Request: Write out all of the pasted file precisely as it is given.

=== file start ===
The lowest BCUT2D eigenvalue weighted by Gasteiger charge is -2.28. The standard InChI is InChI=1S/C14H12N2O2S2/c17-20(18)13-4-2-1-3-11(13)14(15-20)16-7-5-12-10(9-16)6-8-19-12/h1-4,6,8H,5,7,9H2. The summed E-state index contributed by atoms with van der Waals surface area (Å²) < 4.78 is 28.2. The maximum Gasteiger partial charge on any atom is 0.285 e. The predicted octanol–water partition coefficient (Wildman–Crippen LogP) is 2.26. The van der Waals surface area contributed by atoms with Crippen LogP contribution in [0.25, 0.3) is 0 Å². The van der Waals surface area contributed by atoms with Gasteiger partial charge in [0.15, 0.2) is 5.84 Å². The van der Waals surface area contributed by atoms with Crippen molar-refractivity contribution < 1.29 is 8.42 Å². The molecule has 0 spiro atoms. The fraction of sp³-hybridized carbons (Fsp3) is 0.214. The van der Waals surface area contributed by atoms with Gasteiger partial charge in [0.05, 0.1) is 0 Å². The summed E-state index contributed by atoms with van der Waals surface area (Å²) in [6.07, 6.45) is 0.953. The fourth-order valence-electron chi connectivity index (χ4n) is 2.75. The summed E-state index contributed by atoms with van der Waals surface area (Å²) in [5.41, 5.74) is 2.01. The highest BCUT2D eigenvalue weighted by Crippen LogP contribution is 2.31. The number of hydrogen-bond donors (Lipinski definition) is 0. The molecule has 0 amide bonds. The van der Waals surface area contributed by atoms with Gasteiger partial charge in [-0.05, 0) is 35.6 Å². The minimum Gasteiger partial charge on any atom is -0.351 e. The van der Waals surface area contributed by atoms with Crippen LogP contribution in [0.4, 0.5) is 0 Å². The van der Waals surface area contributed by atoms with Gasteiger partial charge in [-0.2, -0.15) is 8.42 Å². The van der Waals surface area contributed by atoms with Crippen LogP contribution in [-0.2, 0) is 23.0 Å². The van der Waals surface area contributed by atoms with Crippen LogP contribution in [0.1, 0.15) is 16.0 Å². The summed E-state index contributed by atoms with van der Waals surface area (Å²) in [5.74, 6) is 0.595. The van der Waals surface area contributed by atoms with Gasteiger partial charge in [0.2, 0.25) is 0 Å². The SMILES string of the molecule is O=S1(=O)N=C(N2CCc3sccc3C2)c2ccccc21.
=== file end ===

The lowest BCUT2D eigenvalue weighted by Gasteiger charge is -2.28. The standard InChI is InChI=1S/C14H12N2O2S2/c17-20(18)13-4-2-1-3-11(13)14(15-20)16-7-5-12-10(9-16)6-8-19-12/h1-4,6,8H,5,7,9H2. The summed E-state index contributed by atoms with van der Waals surface area (Å²) < 4.78 is 28.2. The maximum Gasteiger partial charge on any atom is 0.285 e. The predicted octanol–water partition coefficient (Wildman–Crippen LogP) is 2.26. The van der Waals surface area contributed by atoms with Crippen LogP contribution in [0.25, 0.3) is 0 Å². The van der Waals surface area contributed by atoms with Gasteiger partial charge in [0.15, 0.2) is 5.84 Å². The van der Waals surface area contributed by atoms with Crippen molar-refractivity contribution < 1.29 is 8.42 Å². The molecule has 0 spiro atoms. The fraction of sp³-hybridized carbons (Fsp3) is 0.214. The van der Waals surface area contributed by atoms with Gasteiger partial charge in [0.05, 0.1) is 0 Å². The summed E-state index contributed by atoms with van der Waals surface area (Å²) in [6.07, 6.45) is 0.953. The fourth-order valence-electron chi connectivity index (χ4n) is 2.75. The summed E-state index contributed by atoms with van der Waals surface area (Å²) in [5.41, 5.74) is 2.01. The highest BCUT2D eigenvalue weighted by Crippen LogP contribution is 2.31. The number of hydrogen-bond donors (Lipinski definition) is 0. The molecule has 0 amide bonds. The van der Waals surface area contributed by atoms with Gasteiger partial charge in [-0.05, 0) is 35.6 Å². The minimum Gasteiger partial charge on any atom is -0.351 e. The van der Waals surface area contributed by atoms with Crippen LogP contribution in [0.4, 0.5) is 0 Å². The van der Waals surface area contributed by atoms with Gasteiger partial charge in [-0.2, -0.15) is 8.42 Å². The van der Waals surface area contributed by atoms with Crippen LogP contribution in [-0.2, 0) is 23.0 Å². The van der Waals surface area contributed by atoms with Crippen LogP contribution in [0.1, 0.15) is 16.0 Å². The summed E-state index contributed by atoms with van der Waals surface area (Å²) in [5.74, 6) is 0.595. The van der Waals surface area contributed by atoms with Gasteiger partial charge in [0.2, 0.25) is 0 Å². The SMILES string of the molecule is O=S1(=O)N=C(N2CCc3sccc3C2)c2ccccc21.